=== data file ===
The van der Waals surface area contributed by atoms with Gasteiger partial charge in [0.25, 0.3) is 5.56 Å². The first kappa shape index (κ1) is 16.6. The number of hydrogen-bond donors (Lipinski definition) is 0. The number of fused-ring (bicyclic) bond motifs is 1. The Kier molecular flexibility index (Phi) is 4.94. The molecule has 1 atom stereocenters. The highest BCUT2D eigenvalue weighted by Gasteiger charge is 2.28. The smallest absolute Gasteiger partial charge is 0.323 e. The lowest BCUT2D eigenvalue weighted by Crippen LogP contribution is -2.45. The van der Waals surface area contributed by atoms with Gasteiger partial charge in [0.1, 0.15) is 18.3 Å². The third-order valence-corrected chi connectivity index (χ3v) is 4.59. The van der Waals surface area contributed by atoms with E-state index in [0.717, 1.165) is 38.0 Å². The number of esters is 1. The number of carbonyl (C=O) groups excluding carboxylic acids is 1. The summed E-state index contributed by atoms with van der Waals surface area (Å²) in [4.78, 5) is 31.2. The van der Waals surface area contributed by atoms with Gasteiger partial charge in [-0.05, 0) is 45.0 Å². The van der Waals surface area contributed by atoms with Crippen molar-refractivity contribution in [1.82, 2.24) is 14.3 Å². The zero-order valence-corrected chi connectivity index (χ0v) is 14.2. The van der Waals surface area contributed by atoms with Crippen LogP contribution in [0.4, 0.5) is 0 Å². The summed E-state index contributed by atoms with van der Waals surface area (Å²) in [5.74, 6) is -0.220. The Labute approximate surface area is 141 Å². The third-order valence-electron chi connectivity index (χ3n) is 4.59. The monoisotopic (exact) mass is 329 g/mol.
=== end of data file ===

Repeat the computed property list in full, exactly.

The van der Waals surface area contributed by atoms with Gasteiger partial charge in [0.25, 0.3) is 5.56 Å². The first kappa shape index (κ1) is 16.6. The number of hydrogen-bond donors (Lipinski definition) is 0. The number of fused-ring (bicyclic) bond motifs is 1. The Kier molecular flexibility index (Phi) is 4.94. The molecule has 1 atom stereocenters. The highest BCUT2D eigenvalue weighted by Gasteiger charge is 2.28. The smallest absolute Gasteiger partial charge is 0.323 e. The lowest BCUT2D eigenvalue weighted by Crippen LogP contribution is -2.45. The van der Waals surface area contributed by atoms with Gasteiger partial charge in [0.1, 0.15) is 18.3 Å². The third-order valence-corrected chi connectivity index (χ3v) is 4.59. The van der Waals surface area contributed by atoms with E-state index in [0.717, 1.165) is 38.0 Å². The number of esters is 1. The number of carbonyl (C=O) groups excluding carboxylic acids is 1. The summed E-state index contributed by atoms with van der Waals surface area (Å²) in [4.78, 5) is 31.2. The van der Waals surface area contributed by atoms with Gasteiger partial charge in [-0.05, 0) is 45.0 Å². The van der Waals surface area contributed by atoms with Crippen molar-refractivity contribution in [1.82, 2.24) is 14.3 Å². The zero-order valence-corrected chi connectivity index (χ0v) is 14.2. The van der Waals surface area contributed by atoms with Crippen LogP contribution in [0.4, 0.5) is 0 Å². The summed E-state index contributed by atoms with van der Waals surface area (Å²) in [5.74, 6) is -0.220. The Labute approximate surface area is 141 Å². The third-order valence-electron chi connectivity index (χ3n) is 4.59. The monoisotopic (exact) mass is 329 g/mol.